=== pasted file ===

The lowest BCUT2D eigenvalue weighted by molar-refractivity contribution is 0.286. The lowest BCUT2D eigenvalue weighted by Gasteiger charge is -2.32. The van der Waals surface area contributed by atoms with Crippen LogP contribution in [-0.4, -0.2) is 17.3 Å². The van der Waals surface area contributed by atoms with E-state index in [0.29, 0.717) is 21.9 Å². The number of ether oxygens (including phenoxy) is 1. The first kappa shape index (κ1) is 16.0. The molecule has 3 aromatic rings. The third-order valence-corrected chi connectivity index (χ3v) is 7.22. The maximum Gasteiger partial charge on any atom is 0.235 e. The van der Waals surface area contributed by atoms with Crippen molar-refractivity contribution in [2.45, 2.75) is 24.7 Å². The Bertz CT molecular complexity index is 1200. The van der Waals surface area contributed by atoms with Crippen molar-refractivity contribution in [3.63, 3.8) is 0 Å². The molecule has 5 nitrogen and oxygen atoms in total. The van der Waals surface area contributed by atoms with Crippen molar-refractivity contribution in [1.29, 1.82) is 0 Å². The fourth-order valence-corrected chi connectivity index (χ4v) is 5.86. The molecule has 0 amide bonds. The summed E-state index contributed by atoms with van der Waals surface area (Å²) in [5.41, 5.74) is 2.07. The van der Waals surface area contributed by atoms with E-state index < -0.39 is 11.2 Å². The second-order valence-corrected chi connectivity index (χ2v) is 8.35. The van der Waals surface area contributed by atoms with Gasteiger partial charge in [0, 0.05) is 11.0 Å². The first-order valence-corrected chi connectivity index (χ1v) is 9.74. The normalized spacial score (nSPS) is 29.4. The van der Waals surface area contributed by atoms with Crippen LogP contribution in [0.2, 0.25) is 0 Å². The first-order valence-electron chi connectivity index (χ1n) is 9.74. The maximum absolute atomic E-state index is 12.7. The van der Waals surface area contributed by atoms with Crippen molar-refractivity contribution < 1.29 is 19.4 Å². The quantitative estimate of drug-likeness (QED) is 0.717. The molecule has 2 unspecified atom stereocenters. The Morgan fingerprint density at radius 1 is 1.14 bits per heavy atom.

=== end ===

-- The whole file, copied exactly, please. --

The lowest BCUT2D eigenvalue weighted by molar-refractivity contribution is 0.286. The lowest BCUT2D eigenvalue weighted by Gasteiger charge is -2.32. The van der Waals surface area contributed by atoms with Crippen LogP contribution in [-0.4, -0.2) is 17.3 Å². The van der Waals surface area contributed by atoms with E-state index in [0.29, 0.717) is 21.9 Å². The number of ether oxygens (including phenoxy) is 1. The first kappa shape index (κ1) is 16.0. The molecule has 3 aromatic rings. The third-order valence-corrected chi connectivity index (χ3v) is 7.22. The maximum Gasteiger partial charge on any atom is 0.235 e. The van der Waals surface area contributed by atoms with Crippen molar-refractivity contribution in [2.45, 2.75) is 24.7 Å². The Bertz CT molecular complexity index is 1200. The van der Waals surface area contributed by atoms with Crippen molar-refractivity contribution in [3.63, 3.8) is 0 Å². The molecule has 5 nitrogen and oxygen atoms in total. The van der Waals surface area contributed by atoms with Crippen molar-refractivity contribution in [1.29, 1.82) is 0 Å². The fourth-order valence-corrected chi connectivity index (χ4v) is 5.86. The molecule has 0 amide bonds. The summed E-state index contributed by atoms with van der Waals surface area (Å²) in [5.41, 5.74) is 2.07. The van der Waals surface area contributed by atoms with E-state index < -0.39 is 11.2 Å². The second-order valence-corrected chi connectivity index (χ2v) is 8.35. The van der Waals surface area contributed by atoms with Gasteiger partial charge in [0, 0.05) is 11.0 Å². The first-order valence-corrected chi connectivity index (χ1v) is 9.74. The normalized spacial score (nSPS) is 29.4. The van der Waals surface area contributed by atoms with Crippen LogP contribution in [0.2, 0.25) is 0 Å². The first-order valence-electron chi connectivity index (χ1n) is 9.74. The maximum absolute atomic E-state index is 12.7. The van der Waals surface area contributed by atoms with Crippen molar-refractivity contribution < 1.29 is 19.4 Å². The quantitative estimate of drug-likeness (QED) is 0.717. The molecule has 2 unspecified atom stereocenters. The Morgan fingerprint density at radius 1 is 1.14 bits per heavy atom.